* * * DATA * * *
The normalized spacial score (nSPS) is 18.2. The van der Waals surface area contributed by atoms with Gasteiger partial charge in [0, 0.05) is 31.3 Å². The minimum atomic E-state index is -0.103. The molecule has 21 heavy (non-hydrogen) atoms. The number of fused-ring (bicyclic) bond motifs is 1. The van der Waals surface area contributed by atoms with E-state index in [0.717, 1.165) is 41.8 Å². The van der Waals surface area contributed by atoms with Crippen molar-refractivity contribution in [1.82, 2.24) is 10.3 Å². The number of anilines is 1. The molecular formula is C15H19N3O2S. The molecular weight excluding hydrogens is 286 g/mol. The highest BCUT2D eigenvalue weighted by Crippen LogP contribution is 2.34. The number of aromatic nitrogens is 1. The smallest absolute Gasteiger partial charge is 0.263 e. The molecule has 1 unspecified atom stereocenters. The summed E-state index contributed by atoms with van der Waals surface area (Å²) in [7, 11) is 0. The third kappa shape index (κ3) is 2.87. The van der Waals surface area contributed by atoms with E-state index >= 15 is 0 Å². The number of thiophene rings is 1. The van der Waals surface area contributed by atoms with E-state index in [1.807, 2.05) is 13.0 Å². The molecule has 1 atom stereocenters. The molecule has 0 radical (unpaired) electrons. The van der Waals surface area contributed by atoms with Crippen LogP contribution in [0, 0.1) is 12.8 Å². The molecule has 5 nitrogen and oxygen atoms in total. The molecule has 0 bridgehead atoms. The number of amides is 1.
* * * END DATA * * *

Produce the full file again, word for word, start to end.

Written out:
The normalized spacial score (nSPS) is 18.2. The van der Waals surface area contributed by atoms with Gasteiger partial charge in [0, 0.05) is 31.3 Å². The minimum atomic E-state index is -0.103. The molecule has 21 heavy (non-hydrogen) atoms. The number of fused-ring (bicyclic) bond motifs is 1. The van der Waals surface area contributed by atoms with E-state index in [0.717, 1.165) is 41.8 Å². The van der Waals surface area contributed by atoms with Crippen molar-refractivity contribution in [1.82, 2.24) is 10.3 Å². The number of anilines is 1. The molecular formula is C15H19N3O2S. The molecular weight excluding hydrogens is 286 g/mol. The highest BCUT2D eigenvalue weighted by Crippen LogP contribution is 2.34. The number of aromatic nitrogens is 1. The smallest absolute Gasteiger partial charge is 0.263 e. The molecule has 1 unspecified atom stereocenters. The summed E-state index contributed by atoms with van der Waals surface area (Å²) in [7, 11) is 0. The third kappa shape index (κ3) is 2.87. The van der Waals surface area contributed by atoms with E-state index >= 15 is 0 Å². The number of thiophene rings is 1. The van der Waals surface area contributed by atoms with E-state index in [1.807, 2.05) is 13.0 Å². The molecule has 1 atom stereocenters. The molecule has 0 radical (unpaired) electrons. The van der Waals surface area contributed by atoms with Crippen LogP contribution in [0, 0.1) is 12.8 Å². The molecule has 5 nitrogen and oxygen atoms in total. The molecule has 0 bridgehead atoms. The number of amides is 1.